Bobby Joe Long’s letters are often between 25 and 30 pages long, and during one of them, back in about 2000 or 2001, he professed his love and wished I would move to Florida and be his wife. When I told him that it was ridiculous and it was not something I would entertain, he then asked would I attend his execution so that he had someone to look at. I found that a little sad.
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How do you walk the line between fascination and adulation with these guys?
I never forget who they are. I never let them get into my head. They are like any other interview subject. It’s about keeping a distance, about being an observer and not a participant, no matter how hard they try. Many of the killers themselves talk about the adulation they get, and some of them actually question the sanity of their so-called groupies.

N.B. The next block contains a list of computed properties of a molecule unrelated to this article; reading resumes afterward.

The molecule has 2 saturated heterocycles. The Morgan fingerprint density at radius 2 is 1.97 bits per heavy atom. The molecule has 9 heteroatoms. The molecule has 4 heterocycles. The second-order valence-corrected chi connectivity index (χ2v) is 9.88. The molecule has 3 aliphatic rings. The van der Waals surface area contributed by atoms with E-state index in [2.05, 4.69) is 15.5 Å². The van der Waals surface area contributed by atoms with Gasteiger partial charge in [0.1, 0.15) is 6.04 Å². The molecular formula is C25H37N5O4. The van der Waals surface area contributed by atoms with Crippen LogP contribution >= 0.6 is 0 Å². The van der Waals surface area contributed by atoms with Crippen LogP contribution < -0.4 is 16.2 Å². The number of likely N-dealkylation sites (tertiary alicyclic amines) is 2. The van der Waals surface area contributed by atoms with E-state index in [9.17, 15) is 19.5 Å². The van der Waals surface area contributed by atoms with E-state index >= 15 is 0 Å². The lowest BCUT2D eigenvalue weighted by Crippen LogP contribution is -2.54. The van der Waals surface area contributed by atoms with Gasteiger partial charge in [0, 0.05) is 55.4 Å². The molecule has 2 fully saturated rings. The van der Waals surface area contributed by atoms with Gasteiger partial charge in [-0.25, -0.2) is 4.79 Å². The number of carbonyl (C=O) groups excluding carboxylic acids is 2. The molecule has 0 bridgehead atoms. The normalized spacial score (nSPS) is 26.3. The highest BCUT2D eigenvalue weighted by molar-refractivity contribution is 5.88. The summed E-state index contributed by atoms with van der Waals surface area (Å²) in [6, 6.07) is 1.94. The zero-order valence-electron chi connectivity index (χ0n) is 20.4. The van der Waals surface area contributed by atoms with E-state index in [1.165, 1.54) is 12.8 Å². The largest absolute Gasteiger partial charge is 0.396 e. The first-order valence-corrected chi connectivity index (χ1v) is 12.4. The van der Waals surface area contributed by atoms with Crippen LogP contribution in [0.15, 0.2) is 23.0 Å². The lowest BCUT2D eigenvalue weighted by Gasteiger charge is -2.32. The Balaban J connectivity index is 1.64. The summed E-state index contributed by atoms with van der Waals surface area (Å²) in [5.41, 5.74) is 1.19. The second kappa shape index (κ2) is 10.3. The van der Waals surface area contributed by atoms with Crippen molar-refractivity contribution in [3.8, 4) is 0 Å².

I have never fawned over them, not ever offered them anything beside a question and answer type of scenario. I kept our relationship professional, always about the psychology of the serial killer mind—and the variations that that entails. Of course they will still try, like Bobby Joe Long proposing marriage, but it’s all part of the game for them, and, really, in prison they have little else to occupy their time.
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Has any interaction with a killer scared you or made you wish you hadn’t been in contact?